Wilf: Vikes won’t pay as much for downtown stadium

Minnesota Vikings owner Zygi Wilf said Thursday the team would

spend significantly less than the $400 million it has pledged to

help a build a new stadium if it’s not located on the team’s

preferred site in suburban St. Paul.

The Vikings have committed the money to support a $1.1 billion

stadium plan at a sprawling site in Arden Hills, which the team

favors for its long-term development potential. Some political and

business leaders favor keeping the team in downtown Minneapolis,

where a handful of more compact sites are an option.

”We’re committed to the Arden Hills site for what it brings to

the fans, but we’re also committed to investing over $400 million

in specific to the Arden Hills site for the experiences that

everyone can get from Arden Hills,” Wilf told The Associated Press

in an interview. ”Any other location besides Arden Hills wouldn’t

justify near that level of commitment.”

The 430-acre site at a former munitions plant offers ample room

for on-site parking and tailgating, amenities for which Vikings

fans have clamored and would generate revenue for the team.

The Vikings have campaigned for a new stadium to replace the

drab and outdated Metrodome for about a decade. Their lease at the

dome ends after this season, and many fans are worried the most

popular team in the state could be lost to football-hungry Los

Angeles unless a deal is reached soon.

The Vikings partnered this year with officials in suburban

Ramsey County to pitch the $1.1 billion development, with the local

government offering $350 million from a sales-tax increase to pay

its share of the bill. State lawmakers recently rejected the idea

of using a local tax hike as a revenue source, leading to

speculation they are trying to funnel the stadium to one of at

least three sites downtown.

”Avoiding the issue, as seems to have been taking place in the

last couple of weeks, does not work,” Wilf said. ”It only gets

more difficult and more expensive. We’re very encouraged by

leadership of both houses and the governor in trying to bring a

stadium solution front and center.”

Wilf said he has had only minimal contact with Minneapolis

officials about potential sites downtown and didn’t entirely rule

out the possibility. But he stressed Arden Hills remains the

preferred destination because any downtown site can’t match its

potential for surrounding development.

Messages left with Gov. Mark Dayton and Minneapolis Mayor R.T.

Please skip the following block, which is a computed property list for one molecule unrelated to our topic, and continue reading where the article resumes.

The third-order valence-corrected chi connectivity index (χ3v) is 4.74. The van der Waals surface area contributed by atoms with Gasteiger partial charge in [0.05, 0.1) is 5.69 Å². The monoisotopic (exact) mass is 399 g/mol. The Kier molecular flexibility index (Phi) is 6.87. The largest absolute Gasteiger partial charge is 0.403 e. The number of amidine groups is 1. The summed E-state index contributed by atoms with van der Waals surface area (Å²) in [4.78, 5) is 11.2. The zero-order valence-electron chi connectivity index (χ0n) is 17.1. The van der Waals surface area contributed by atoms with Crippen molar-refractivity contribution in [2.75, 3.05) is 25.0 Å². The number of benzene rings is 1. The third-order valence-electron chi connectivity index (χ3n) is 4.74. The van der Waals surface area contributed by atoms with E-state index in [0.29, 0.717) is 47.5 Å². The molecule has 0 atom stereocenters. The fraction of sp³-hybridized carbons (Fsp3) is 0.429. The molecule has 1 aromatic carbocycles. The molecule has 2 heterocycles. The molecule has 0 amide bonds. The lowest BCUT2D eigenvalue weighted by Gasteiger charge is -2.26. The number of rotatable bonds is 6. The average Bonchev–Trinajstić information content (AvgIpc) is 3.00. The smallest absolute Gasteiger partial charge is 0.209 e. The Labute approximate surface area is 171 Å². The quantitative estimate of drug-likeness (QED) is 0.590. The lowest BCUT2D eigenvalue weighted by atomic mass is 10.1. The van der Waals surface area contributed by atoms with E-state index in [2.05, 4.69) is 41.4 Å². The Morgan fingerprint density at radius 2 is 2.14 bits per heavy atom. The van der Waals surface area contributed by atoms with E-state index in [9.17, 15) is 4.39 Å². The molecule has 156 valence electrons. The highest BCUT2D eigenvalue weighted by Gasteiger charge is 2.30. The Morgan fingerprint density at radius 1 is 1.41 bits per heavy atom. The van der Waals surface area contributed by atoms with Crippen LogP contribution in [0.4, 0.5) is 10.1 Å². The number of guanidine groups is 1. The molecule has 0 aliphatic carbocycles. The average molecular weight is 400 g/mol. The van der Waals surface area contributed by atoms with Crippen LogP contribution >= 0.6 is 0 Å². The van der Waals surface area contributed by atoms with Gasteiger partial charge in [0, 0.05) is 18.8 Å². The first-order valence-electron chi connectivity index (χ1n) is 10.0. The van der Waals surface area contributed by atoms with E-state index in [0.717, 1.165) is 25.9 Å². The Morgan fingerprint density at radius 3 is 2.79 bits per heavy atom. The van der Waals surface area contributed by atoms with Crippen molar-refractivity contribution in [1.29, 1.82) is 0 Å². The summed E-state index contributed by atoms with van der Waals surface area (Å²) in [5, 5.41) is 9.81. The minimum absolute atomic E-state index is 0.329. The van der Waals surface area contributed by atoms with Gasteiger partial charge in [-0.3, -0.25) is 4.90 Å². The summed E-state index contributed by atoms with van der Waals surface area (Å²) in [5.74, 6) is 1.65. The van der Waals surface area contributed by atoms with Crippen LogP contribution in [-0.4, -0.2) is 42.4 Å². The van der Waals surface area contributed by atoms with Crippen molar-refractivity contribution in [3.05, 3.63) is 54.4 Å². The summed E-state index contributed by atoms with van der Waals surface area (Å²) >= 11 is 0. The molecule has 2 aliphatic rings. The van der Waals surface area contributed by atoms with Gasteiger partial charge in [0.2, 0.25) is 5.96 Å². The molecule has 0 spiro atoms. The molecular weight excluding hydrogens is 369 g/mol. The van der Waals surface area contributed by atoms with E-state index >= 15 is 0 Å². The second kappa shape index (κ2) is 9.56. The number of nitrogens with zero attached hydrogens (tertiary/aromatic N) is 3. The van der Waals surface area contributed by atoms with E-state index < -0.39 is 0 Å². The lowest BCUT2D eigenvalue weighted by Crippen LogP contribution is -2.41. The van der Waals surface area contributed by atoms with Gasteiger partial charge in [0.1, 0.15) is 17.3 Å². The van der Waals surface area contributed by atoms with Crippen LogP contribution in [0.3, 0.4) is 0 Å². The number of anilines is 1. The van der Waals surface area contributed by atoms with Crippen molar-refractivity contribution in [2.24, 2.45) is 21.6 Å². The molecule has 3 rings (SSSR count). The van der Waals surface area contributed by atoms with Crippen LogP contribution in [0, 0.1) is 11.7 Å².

Rybak seeking comment were not immediately returned.

Wilf and Dayton have sought a special session of the legislature

to address the issue, something Republican House Speaker Kurt

Zellers said last week he did not support. Dayton has expressed

frustration with state lawmakers’ inaction several times during the

past few weeks, but Wilf said he remained optimistic the team will

reach a deal.

”I think everyone realizes this has to get done,” Wilf said.

”But it’s not a matter of when, but how we do it. I think as we

work toward getting this resolved, everyone will focus on how it

gets done and not if. That’s what we’re focusing on. That’s what

the leadership is focusing on.”

Stadium opponents have decried the idea of giving hundreds of

millions of public dollars to a billionaire for what they dub

”Zygi World,” a reference to the anticipated hotels, stores and

other developments surrounding a new stadium. Wilf said Thursday

that all $400 million of the team’s commitment would go directly

toward building the 260-acre stadium project, not to surrounding


Wilf said he plans to purchase and develop the remaining 170

acres with private money.

One of the main reasons for a lack of urgency from some state

leaders appears to be the idea that Minnesota is in no danger of

losing the franchise. The New Jersey real estate mogul has long

said he has no plans to sell or move the team, and he said Thursday

that hasn’t changed.

The team has acknowledged being contacted by two groups looking

to lure a franchise to Los Angeles, but Wilf said they haven’t

spoken for months.

”From the NFL’s standpoint and the league’s standpoint, they do

intend to have one, if not two teams, in that market in the

future,” Wilf said. ”But I want to let everyone know that we are

entirely focused on getting the job done here and I’m not paying

much attention to what happens outside this issue here.”

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